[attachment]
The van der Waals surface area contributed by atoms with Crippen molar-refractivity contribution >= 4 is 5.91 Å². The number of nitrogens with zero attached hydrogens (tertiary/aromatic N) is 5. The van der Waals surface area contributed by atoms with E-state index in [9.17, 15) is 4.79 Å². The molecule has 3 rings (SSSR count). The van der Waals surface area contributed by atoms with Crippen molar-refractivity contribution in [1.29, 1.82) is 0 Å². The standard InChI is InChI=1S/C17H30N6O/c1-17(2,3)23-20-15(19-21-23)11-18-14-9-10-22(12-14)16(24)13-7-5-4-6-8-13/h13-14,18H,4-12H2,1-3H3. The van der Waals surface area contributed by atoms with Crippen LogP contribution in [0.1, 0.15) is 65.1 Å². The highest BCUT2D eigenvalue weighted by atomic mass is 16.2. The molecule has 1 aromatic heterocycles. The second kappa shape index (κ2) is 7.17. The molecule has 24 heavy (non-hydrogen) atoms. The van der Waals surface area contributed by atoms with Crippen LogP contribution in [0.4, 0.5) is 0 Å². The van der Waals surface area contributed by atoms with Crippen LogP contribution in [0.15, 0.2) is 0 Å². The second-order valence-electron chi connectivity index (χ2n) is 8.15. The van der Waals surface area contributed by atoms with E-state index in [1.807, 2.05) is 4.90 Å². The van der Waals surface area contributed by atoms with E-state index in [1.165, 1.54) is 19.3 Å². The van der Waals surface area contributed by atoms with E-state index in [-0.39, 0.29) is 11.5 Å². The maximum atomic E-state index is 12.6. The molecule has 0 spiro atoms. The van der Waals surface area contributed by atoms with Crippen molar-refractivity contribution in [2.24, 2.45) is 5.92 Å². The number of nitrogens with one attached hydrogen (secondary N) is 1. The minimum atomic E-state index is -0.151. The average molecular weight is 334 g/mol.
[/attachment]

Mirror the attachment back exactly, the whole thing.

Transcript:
The van der Waals surface area contributed by atoms with Crippen molar-refractivity contribution >= 4 is 5.91 Å². The number of nitrogens with zero attached hydrogens (tertiary/aromatic N) is 5. The van der Waals surface area contributed by atoms with E-state index in [9.17, 15) is 4.79 Å². The molecule has 3 rings (SSSR count). The van der Waals surface area contributed by atoms with Crippen molar-refractivity contribution in [1.29, 1.82) is 0 Å². The standard InChI is InChI=1S/C17H30N6O/c1-17(2,3)23-20-15(19-21-23)11-18-14-9-10-22(12-14)16(24)13-7-5-4-6-8-13/h13-14,18H,4-12H2,1-3H3. The van der Waals surface area contributed by atoms with Crippen LogP contribution in [0.1, 0.15) is 65.1 Å². The highest BCUT2D eigenvalue weighted by atomic mass is 16.2. The molecule has 1 aromatic heterocycles. The second kappa shape index (κ2) is 7.17. The molecule has 24 heavy (non-hydrogen) atoms. The van der Waals surface area contributed by atoms with Crippen LogP contribution in [0.4, 0.5) is 0 Å². The van der Waals surface area contributed by atoms with Crippen LogP contribution in [0.15, 0.2) is 0 Å². The second-order valence-electron chi connectivity index (χ2n) is 8.15. The van der Waals surface area contributed by atoms with E-state index in [1.807, 2.05) is 4.90 Å². The van der Waals surface area contributed by atoms with E-state index in [1.165, 1.54) is 19.3 Å². The van der Waals surface area contributed by atoms with E-state index in [-0.39, 0.29) is 11.5 Å². The maximum atomic E-state index is 12.6. The molecule has 0 spiro atoms. The van der Waals surface area contributed by atoms with Crippen molar-refractivity contribution in [2.24, 2.45) is 5.92 Å². The number of nitrogens with one attached hydrogen (secondary N) is 1. The minimum atomic E-state index is -0.151. The average molecular weight is 334 g/mol.